15 Aug Obesity-Associated Cancers Spike in Younger Age Groups and Hispanics
MedicalResearch.com Interview with:
Siran M. Koroukian, PhD
Director, Population Cancer Analytics Shared Resource
Case Comprehensive Cancer Center
Director, Population Health and Outcomes Research Core
Department of Population and Quantitative Health Sciences
School of Medicine
Case Western Reserve University
MedicalResearch.com: What is the background for this study? What are the main findings?
Response: Previous studies have shown that obesity-associated cancers (OACs) have been increasing in younger people. Using data from over 6 million cancer cases from 2000-2016, we identified the specific age/sex/race-ethnicity groups that were most affected by increases in OACs.
We found a substantial shift of obesity-associated cancers to younger age groups, with the most notable increases occurring to the 50-64 age group. In addition, we observed the greatest percentage increase in the number of OAC cases during the study period in Hispanic men and women, as well as for cancers of the thyroid, gallbladder, liver and intrabiliary duct.
MedicalResearch.com: What should readers take away from your report?
Response: Two take-aways:
- We are witnessing an increase in obesity-associated cancers in younger age groups following an epidemic of obesity over the past decades.
- Cancer is considered a disease of older people. In fact, prior studies had alerted us to a ‘silver tsunami’ of cancer cases, due to the aging of the population. Findings from our study show that we are now seeing a shift of incident cancers from older to younger age groups. This shift has significant public health and policy implications, as noted below.
MedicalResearch.com: What recommendations do you have for future research as a result of this work?
Response: First, the sex-based differentials in obesity-associated cancers and non-OACs are of great interest. Of course, many of the OACs, such as breast and uterine cancers, are specific to women; but it is important that we look at trends in cancers that are gender-neutral — colorectal cancer, for example.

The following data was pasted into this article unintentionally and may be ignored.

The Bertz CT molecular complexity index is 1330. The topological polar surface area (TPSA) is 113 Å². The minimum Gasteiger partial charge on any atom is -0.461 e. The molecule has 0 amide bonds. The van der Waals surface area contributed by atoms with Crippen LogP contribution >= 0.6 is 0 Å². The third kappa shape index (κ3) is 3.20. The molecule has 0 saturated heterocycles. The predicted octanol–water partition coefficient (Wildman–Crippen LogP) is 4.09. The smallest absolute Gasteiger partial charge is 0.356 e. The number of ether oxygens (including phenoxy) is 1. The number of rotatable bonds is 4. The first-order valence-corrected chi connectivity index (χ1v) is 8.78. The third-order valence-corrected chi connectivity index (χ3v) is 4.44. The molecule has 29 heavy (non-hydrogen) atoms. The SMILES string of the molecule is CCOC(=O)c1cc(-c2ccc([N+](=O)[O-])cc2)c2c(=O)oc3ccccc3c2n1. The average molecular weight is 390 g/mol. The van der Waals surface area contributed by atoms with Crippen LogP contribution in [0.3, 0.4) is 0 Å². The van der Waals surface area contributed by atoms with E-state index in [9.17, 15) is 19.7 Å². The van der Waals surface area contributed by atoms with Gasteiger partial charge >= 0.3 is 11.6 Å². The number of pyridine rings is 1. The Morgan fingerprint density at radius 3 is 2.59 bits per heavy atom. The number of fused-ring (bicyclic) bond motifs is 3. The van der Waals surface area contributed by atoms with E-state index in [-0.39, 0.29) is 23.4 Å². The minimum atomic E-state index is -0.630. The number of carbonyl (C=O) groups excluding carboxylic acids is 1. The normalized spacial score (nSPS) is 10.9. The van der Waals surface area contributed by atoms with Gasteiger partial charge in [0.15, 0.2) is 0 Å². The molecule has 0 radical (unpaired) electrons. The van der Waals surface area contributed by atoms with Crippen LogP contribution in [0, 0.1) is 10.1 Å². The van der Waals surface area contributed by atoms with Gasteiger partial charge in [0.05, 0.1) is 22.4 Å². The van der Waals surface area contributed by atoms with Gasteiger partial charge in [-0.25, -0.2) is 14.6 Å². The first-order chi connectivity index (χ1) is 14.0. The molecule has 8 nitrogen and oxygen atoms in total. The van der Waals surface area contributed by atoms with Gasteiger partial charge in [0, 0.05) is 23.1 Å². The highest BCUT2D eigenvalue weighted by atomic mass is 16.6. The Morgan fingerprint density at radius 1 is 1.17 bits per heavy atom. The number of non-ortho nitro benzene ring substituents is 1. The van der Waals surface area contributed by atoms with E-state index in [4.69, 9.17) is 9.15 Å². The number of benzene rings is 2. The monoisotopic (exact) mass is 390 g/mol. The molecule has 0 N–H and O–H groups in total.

Second, although the cancers we studied are known as OACs, an important limitation of our study was the lack of data on body mass index (BMI) at the individual level. Therefore, we were unable to determine whether OACs occurred in persons with high BMI.
Third, while the guidelines recommend initiating cancer screening after a certain age, our findings highlight the importance of personalized screening to start screening at a younger age in people with high-risk for cancer. However, more research is needed to determine the specific factors (e.g., genetics, environmental, obesity) that should be considered and how these factors should be weighed in personalized screening.
MedicalResearch.com: Is there anything else you would like to add?
Response: Findings from our study carry several public health and policy implications.
From a public health perspective, we note the importance of curbing obesity, especially in children and young adults. We also emphasize vigilance in the provider community regarding symptoms that younger patients may present with, but may not be investigated to rule out cancer because of their age. As a result, cancer in younger age groups tends to be diagnosed at later stages, and this affects their prognosis to a great extent.
Finally, we note that cancers occurring in younger age groups imply increased morbidity and premature mortality when people are at the height of their productivity. From a public policy perspective, increased OACs in midlife adults imply a greater number of cancer survivors in incoming Medicare cohorts. These trends may also imply a potentially higher influx of cancer survivors into the Medicaid program, due to the financial toxicity induced by the disease. Hence, the societal burden of these trends is substantial.
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